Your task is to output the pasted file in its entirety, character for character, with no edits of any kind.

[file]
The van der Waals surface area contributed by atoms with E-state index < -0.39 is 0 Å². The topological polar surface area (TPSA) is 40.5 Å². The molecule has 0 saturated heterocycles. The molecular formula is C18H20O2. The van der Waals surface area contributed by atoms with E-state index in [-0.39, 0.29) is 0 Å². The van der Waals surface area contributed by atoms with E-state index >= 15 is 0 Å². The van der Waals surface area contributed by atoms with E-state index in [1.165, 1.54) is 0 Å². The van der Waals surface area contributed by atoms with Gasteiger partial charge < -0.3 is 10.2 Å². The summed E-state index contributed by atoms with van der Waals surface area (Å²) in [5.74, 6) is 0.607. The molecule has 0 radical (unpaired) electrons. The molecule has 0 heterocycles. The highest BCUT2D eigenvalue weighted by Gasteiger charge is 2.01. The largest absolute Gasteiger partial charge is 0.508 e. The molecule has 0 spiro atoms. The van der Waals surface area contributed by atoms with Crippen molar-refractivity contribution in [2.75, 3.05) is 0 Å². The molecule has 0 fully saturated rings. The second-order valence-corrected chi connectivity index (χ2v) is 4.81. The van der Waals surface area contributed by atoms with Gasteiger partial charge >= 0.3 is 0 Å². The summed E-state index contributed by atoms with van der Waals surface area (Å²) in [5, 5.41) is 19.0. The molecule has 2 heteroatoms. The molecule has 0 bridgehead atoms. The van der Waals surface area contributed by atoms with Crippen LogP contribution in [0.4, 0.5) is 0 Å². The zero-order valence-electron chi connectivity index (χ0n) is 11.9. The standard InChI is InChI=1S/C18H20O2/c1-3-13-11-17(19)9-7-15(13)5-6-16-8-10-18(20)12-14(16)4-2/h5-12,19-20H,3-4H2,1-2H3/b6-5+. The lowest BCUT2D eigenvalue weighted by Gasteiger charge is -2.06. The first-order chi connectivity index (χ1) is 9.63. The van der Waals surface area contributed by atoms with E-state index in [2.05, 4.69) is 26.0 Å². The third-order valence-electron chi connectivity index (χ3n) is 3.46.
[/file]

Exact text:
The van der Waals surface area contributed by atoms with E-state index < -0.39 is 0 Å². The topological polar surface area (TPSA) is 40.5 Å². The molecule has 0 saturated heterocycles. The molecular formula is C18H20O2. The van der Waals surface area contributed by atoms with E-state index in [-0.39, 0.29) is 0 Å². The van der Waals surface area contributed by atoms with E-state index >= 15 is 0 Å². The van der Waals surface area contributed by atoms with E-state index in [1.165, 1.54) is 0 Å². The van der Waals surface area contributed by atoms with Gasteiger partial charge < -0.3 is 10.2 Å². The summed E-state index contributed by atoms with van der Waals surface area (Å²) in [5.74, 6) is 0.607. The molecule has 0 radical (unpaired) electrons. The molecule has 0 heterocycles. The highest BCUT2D eigenvalue weighted by Gasteiger charge is 2.01. The largest absolute Gasteiger partial charge is 0.508 e. The molecule has 0 spiro atoms. The van der Waals surface area contributed by atoms with Crippen molar-refractivity contribution in [2.75, 3.05) is 0 Å². The molecule has 0 fully saturated rings. The second-order valence-corrected chi connectivity index (χ2v) is 4.81. The van der Waals surface area contributed by atoms with Gasteiger partial charge >= 0.3 is 0 Å². The summed E-state index contributed by atoms with van der Waals surface area (Å²) in [5, 5.41) is 19.0. The molecule has 2 heteroatoms. The molecule has 0 bridgehead atoms. The van der Waals surface area contributed by atoms with Crippen LogP contribution in [0.4, 0.5) is 0 Å². The zero-order valence-electron chi connectivity index (χ0n) is 11.9. The standard InChI is InChI=1S/C18H20O2/c1-3-13-11-17(19)9-7-15(13)5-6-16-8-10-18(20)12-14(16)4-2/h5-12,19-20H,3-4H2,1-2H3/b6-5+. The lowest BCUT2D eigenvalue weighted by Gasteiger charge is -2.06. The first-order chi connectivity index (χ1) is 9.63. The van der Waals surface area contributed by atoms with E-state index in [2.05, 4.69) is 26.0 Å². The third-order valence-electron chi connectivity index (χ3n) is 3.46.